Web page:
April 19, 2013 - New York State energy regulators on Thursday approved the construction of a major new transmission line, which will stretch from the Canadian border to the borough of Queens and run largely underwater through Lake Champlain and the Hudson River.
The New York State Public Service Commission's granting of a Certificate of Environmental Compatibility and Public Need paves the way for the 330-mile, 1,000 MW Champlain Hudson Power Express project. Its southern end will connect to ConEd's Astoria annex substation in Queens, New York. The state approval process was more than three years in the making.
The $2 billion transmission line is designed to take advantage of low-cost Canadian hydropower. Regulators touted various merits of the project, such as the potential to reduce strain on the existing power supply and enhance fuel diversity in heavily-congested New York City. read more>>>
It will work hand-in-hand with Bayer to take sustainability to a higher level in the local building industry
April 19, 2013 - CIDB (Construction Industry Development Board) Malaysia and Bayer MaterialScience AG, a Bayer Group company, will work together to develop modules to train skilled workers who will be expected to raise the level of sustainability in the construction sector.
CIDB Malaysia chief executive Datuk Seri Dr Judin Abdul Karim said: “If we want to ensure sustainability, we must start by working with young people and empower them with the knowledge and skills to achieve this.
“We envision a future where all construction industry professionals and workers will become green-collar individuals who will not compromise on quality and sustainability in executing construction projects. With Bayer’s technology and expertise, we believe we can start to instil this in our youths.” read more>>>
18 April 2013 - An ambitious plan to provide clean energy to 43 of its historic properties was launched today by the National Trust in conjunction with green electricity supplier Good Energy.
The Trust will invest nearly £3.5 million in five pilot projects, including hydro, biomass and heat pumps, during 2013/14.
“Through our work we show that renewable technologies can be made to work in some of the country’s most sensitive landscapes and historic environments,” said Patrick Begg, Rural Enterprises Director at National Trust. read more>>>
17 April 2013 - The key to broader penetration of solar energy depends on access to capital markets and innovative financial structures that can reduce the cost of capital for project finance as well as increase the investor base beyond the traditional tax-equity driven investors.
There is a strong case for the DOE to establish the Advancd Research Project Agency-Capital (ARPA-C) that will function to support the broader adoption and commercialization of renewable energy through support mechanisms, including credit enhancment and direct equity investments for capital market project aggregation warehouse facilities and securitization transaction. read more>>>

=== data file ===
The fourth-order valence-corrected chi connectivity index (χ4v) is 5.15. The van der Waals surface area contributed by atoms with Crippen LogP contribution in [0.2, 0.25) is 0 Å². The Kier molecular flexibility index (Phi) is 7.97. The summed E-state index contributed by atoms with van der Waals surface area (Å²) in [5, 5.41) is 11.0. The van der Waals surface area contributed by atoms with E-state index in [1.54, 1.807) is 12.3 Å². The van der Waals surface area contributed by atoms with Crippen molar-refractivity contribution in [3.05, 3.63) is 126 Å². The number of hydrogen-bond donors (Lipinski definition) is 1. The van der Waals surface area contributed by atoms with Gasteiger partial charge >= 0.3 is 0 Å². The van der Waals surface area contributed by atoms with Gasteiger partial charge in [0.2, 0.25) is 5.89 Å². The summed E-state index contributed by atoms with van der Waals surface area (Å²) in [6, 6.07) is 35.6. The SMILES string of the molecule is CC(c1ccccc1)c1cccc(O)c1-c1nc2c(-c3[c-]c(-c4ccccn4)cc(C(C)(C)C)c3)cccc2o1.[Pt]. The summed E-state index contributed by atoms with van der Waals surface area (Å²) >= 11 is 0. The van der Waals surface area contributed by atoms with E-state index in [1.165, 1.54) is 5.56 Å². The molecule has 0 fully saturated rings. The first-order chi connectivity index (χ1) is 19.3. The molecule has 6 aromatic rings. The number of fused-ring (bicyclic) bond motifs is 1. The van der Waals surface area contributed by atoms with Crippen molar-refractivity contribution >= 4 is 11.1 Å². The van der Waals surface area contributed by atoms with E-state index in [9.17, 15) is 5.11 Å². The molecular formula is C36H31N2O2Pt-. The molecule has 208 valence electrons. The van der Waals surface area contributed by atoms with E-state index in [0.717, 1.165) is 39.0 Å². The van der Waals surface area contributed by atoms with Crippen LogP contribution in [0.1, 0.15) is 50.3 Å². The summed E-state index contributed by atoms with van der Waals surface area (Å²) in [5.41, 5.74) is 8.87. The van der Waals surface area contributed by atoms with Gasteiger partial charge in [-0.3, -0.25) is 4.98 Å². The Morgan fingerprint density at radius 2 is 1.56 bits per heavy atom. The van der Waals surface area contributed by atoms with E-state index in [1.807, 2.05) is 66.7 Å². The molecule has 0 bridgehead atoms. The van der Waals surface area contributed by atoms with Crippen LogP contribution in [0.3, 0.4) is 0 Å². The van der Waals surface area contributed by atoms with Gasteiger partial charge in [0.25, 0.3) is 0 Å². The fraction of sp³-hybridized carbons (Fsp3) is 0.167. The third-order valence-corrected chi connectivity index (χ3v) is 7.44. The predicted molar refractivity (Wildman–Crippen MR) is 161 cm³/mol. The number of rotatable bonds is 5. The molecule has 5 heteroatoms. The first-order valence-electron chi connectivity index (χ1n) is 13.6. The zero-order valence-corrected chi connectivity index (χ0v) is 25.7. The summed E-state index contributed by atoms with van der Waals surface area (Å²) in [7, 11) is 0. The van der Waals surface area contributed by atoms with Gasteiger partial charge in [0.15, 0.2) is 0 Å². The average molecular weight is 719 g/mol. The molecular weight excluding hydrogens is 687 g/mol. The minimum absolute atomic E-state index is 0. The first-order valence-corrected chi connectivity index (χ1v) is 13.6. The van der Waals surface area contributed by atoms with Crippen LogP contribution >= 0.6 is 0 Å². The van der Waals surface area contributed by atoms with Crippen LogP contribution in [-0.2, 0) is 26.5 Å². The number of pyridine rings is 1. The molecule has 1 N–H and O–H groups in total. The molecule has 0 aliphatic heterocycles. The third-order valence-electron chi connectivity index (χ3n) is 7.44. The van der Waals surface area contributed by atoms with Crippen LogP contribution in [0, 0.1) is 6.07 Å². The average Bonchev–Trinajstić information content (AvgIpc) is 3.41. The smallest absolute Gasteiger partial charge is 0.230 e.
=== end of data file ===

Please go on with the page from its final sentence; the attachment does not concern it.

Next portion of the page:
15 April 2013 - The new guidelines address the principal offshore activities and hazards over the life cycle of a development
SgurrEnergy has developed new health and safety guidelines for the offshore wind and marine energy industry on behalf of RenewableUK. The growth of both these sectors with their increasing scale and complexity introduce new risks to people and companies involved and so the new regulations have been developed to address the principal hazards associated with these projects within the wider context of current regulations. read more>>>
Apr. 19, 2013 — New research, just published, details how University of Cincinnati researchers have developed and tested a solar-powered nano filter that is able to remove harmful carcinogens and antibiotics from water sources -- lakes and rivers -- at a significantly higher rate than the currently used filtering technology made of activated carbon.
In the journal Nano Letters, Vikram Kapoor, environmental engineering doctoral student, and David Wendell, assistant professor of environmental engineering, report on their development and testing of the new filter made of two bacterial proteins that was able to absorb 64 percent of antibiotics in surface waters vs. about 40 percent absorbed by the currently used filtering technology made of activated carbon. read more>>>
April 19, 2013 - Martifer Solar USA has completed a 1.142 MW solar PV system, a combination of a parking lot carport and a hillside ground-mount at Occidental College. This represents one of Martifer Solar USA's most unique installations as it incorporates elements of art into the design of the system. Kara Bartelt of Lettuce, a Los Angeles architecture firm, conceptualized the unique elliptical pattern of the hillside portion of the installation.
"The Martifer-built Occidental College solar array is one of several initiatives on campus to respond to the threat of global climate change," said Dr. Daniel Snowden-Ifft, physics professor and the driving force behind the project. "It is sustainable from economic, environmental and aesthetic perspectives and as such, it exemplifies one of our main messages to students -- that big problems often require multi-disciplinary solutions. I hope it will inspire our students, our community and others to think outside the box." read more>>>
Apr. 18, 2013 — A power source for your mobile phone can now be as close as the nearest tap, stream, or even a puddle, with the world's first water-activated charging device.
Based on micro fuel cell technology developed at KTH Royal Institute of Technology in Stockholm, the MyFC PowerTrekk uses ordinary water to extend battery life for devices of up to 3 watts.
Anders Lundblad, KTH researcher and founder of MyFC, says that the device can be powered by fresh or seawater. The water need not be completely clean. read more>>>